Former CIA officer John Kiriakou is the sixth individual charged by the Obama administration under the Espionage Act for “leaking” classified information. His crime? Kiriakou, a whistleblower, allegedly provided members of the media with information related to the Bush administration’s actions of implementing torture – specifically waterboarding.
Kiriakou was the leader of the intelligence team who captured suspected terrorist Abu Zubaydah. Years later, he discussed the controversial interrogation technique known as waterboarding publicly, and was one of the first CIA officers to call waterboarding torture (a characterization with which even Attorney General Eric Holder agrees). Further exposure of the Bush administration torture program revealed that CIA had misled even its own employees about the extent and effectiveness of Zubaydah’s torture. In his book, The Reluctant Spy: My Secret Life in the CIA’s War on Terror, Kiriakou speaks strongly against torture, “There are things we should not do, even in the name of national security. One of them . . . is torture.”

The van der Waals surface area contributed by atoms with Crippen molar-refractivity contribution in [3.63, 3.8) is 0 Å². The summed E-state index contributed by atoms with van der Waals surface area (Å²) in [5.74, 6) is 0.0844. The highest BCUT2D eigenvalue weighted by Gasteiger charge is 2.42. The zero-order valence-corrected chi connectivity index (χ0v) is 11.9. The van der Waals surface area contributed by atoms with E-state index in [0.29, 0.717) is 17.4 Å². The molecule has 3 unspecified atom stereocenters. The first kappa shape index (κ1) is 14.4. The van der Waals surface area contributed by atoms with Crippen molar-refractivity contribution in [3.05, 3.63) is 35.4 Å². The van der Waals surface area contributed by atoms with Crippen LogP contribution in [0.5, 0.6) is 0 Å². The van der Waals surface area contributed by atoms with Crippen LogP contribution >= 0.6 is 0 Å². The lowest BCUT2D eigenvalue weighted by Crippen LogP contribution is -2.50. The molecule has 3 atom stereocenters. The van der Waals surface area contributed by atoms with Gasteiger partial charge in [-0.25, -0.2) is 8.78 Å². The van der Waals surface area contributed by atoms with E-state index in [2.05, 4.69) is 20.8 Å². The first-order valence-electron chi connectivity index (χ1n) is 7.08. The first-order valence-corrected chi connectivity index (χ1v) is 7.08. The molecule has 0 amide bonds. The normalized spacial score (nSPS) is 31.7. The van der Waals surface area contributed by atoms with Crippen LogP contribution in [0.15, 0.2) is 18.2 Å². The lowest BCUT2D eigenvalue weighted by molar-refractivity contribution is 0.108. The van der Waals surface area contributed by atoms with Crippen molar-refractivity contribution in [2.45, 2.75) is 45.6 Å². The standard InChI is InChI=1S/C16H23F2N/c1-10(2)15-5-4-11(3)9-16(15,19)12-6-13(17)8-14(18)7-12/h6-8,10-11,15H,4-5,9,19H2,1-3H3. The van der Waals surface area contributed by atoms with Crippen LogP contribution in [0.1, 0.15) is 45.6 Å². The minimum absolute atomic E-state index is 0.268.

While no individual from the Bush administration has been charged with any crime related to torture, including the attorneys who wrote the legal justifications for torture and the intelligence officials who administered the techniques, Kiriakou - who did not participate in torture - is being charged with a 1917 law meant for going after spies.
John joins us to talk his latest book: 'Doing time Like a Spy: How the CIA Taught Me to Survive and Thrive in Prison'
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